Pero LOS OJOS CERRADOS DE AMERICA LATINA es también, frente a la complicidad o la inacción de los gobiernos nacionales, un muestrario de las luchas populares de resistencia frente a ese saqueo, frente a la contaminación, el desplazamiento forzado de las poblaciones, la destrucción de las producciones regionales y de las fuentes de trabajo de millones de latinoamericanos.
Con entrevistas a Jorge Rulli, Pablo Begel, Ana Esther Ceceña, Fernando Buen Abad, Adolfo Pérez Esquivel y asambleístas y referentes de los movimientos sociales de América Latina contra el saqueo y la contaminación.
Fue realizada con el aporte de documentalistas de casi todo el continente, entre otros:
Jill Irena Freiberg y Salvador Díaz, en México
Natalia Zuloaga Ospina, en Guatemala
Ainoa Rodríguez, en Colombia
Ernesto Cabellos, en Perú
Farmín Aio, en Paraguay
Silvana Jarmoluk, Patricio Schwanek, Alejandro Fernández Moujan y Claudio Lanús, en Argentina
A thought-provoking and powerful documentary film on the current and historical root causes of the Israeli-Palestinian conflict. Unlike any other film ever produced on the conflict -- 'Occupation 101' presents a comprehensive analysis of the facts and hidden truths surrounding the never ending controversy and dispels many of its long-perceived myths and misconceptions.
The film also details life under Israeli military rule, the role of the United States in the conflict, and the major obstacles that stand in the way of a lasting and viable peace. The roots of the conflict are explained through first-hand on-the-ground experiences from leading Middle East scholars, peace activists, journalists, religious leaders and humanitarian workers whose voices have too often been suppressed in American media outlets.
The film covers a wide range of topics -- which include -- the first wave of Jewish immigration from Europe in the 1880's, the 1920 tensions, the 1948 war, the 1967 war, the first Intifada of 1987, the Oslo Peace Process, Settlement expansion, the role of the United States Government, the second Intifada of 2000, the separation barrier and the Israeli withdrawal from Gaza, as well as many heart wrenching testimonials from victims of this tragedy.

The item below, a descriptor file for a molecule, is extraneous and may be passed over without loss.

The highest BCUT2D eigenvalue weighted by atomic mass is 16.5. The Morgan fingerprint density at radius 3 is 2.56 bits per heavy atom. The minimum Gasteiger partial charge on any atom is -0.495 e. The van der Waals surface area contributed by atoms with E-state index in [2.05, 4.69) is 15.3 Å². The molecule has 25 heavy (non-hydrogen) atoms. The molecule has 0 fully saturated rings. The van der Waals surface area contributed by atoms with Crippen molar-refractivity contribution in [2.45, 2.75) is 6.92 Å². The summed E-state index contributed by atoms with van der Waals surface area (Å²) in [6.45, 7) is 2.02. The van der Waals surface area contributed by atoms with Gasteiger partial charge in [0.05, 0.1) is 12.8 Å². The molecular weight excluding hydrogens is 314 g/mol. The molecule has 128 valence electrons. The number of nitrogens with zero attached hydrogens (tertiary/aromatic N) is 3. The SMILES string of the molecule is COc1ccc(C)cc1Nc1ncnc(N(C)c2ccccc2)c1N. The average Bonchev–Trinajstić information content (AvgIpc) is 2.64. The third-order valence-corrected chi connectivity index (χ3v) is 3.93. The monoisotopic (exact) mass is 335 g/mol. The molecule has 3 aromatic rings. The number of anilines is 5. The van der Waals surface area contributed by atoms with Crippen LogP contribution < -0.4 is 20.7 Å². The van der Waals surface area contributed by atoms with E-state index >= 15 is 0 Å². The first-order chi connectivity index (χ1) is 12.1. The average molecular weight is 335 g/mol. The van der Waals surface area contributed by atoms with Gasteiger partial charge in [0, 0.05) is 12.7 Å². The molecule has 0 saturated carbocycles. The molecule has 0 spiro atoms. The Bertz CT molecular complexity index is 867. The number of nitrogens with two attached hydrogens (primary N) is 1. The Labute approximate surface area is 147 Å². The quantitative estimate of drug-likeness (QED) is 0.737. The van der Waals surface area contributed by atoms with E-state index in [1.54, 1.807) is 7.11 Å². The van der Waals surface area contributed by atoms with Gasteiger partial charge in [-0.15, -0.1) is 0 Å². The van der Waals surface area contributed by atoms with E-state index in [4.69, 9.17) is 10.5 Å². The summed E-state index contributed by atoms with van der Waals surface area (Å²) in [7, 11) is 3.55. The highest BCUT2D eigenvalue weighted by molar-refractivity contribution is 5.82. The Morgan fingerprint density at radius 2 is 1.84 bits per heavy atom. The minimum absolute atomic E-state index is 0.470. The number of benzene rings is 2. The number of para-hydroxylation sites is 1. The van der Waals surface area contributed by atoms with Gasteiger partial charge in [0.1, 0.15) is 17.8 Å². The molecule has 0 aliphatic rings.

Occupation 101 features a leading list of some of the most credible Middle East scholars, historians, peace activists, journalists, and humanitarian workers.
Dr. Albert Aghazarian
Director of Public Relations at Bier Ziet University. He is the most prominent Palestinian Armenian figure -- Headed press centre during Madrid conference.
Ambassador James Akins
Former (1963-1965) Attache at the US Embassy in Baghdad; Former (1973-1975) US Ambassador to Saudi Arabia.
Rabbi Arik Ascherman
Executive Director of Rabbis for Human Rights - an organization of Israeli rabbis committed to defending the human rights of all people in Israel and in the territories under Israeli control.
Dr. William Baker
Former Professor of Ancient History and Biblical studies. Founder of Christians and Muslims for Peace.
Bishop Allen Bartlett, Jr.
Assisting Bishop (2001-2004) of the Diocese of Washington. The Episcopal Diocese of Washington comprises 93 Episcopal congregations in the District of Columbia and the Maryland counties of Montgomery, Prince George's, Charles and Saint Mary's.
Fellow at the Institute for Policy Studies. An author, analyst, and activist on Middle East and UN issues. Helped found and co-chairs the U.S. Campaign to End Israeli Occupation.
Director of Emergencies at Human Rights Watch -- the largest human rights organization based in the United States. He has conducted extensive fact-finding investigations into human rights abuses in the West Bank (Israeli Occupied Territory).
Former Advocacy Director with Amnesty International -- a Nobel Prize-winning grassroots activist organization with over 1.8 million members worldwide. Amnesty International undertakes research and action focused on preventing and ending grave human rights abuses worldwide.
Institute Professor Emeritus of linguistics at the Massachusetts Institute of Technology. An Author and Analyst of Global Affairs including, US foreign Policy, and the Israeli-Palestinian Conflict. Author of "The fateful triangle: the United States, Israel, and the Palestinians."
Mind blowing documentary about the History of Secret Programs, Medical Research, and Human Experimentation made by corporations and government institutions such as CIA and the military using behaviorism theories, mind control techniques, dumbing down strategies and ideological propaganda to find ways of controlling people throughout the 20th century. Human Resources explores the rise of mechanistic philosophy and the exploitation of human beings under modern hierarchical systems.
Topics Include; behaviorism, scientific management, work-place democracy, schooling, frustration-aggression hypothesis and human experimentation.
Featuring interviews with Noam Chomsky, Howard Zinn, Rebecca Lemov, Christopher Simpson, George Ritzer, Morris Berman, John Taylor Gatto, Alfie Kohn and others.
"A deep, richly illustrated study of the nature and history of propaganda, featuring some of the world's most insightful critics".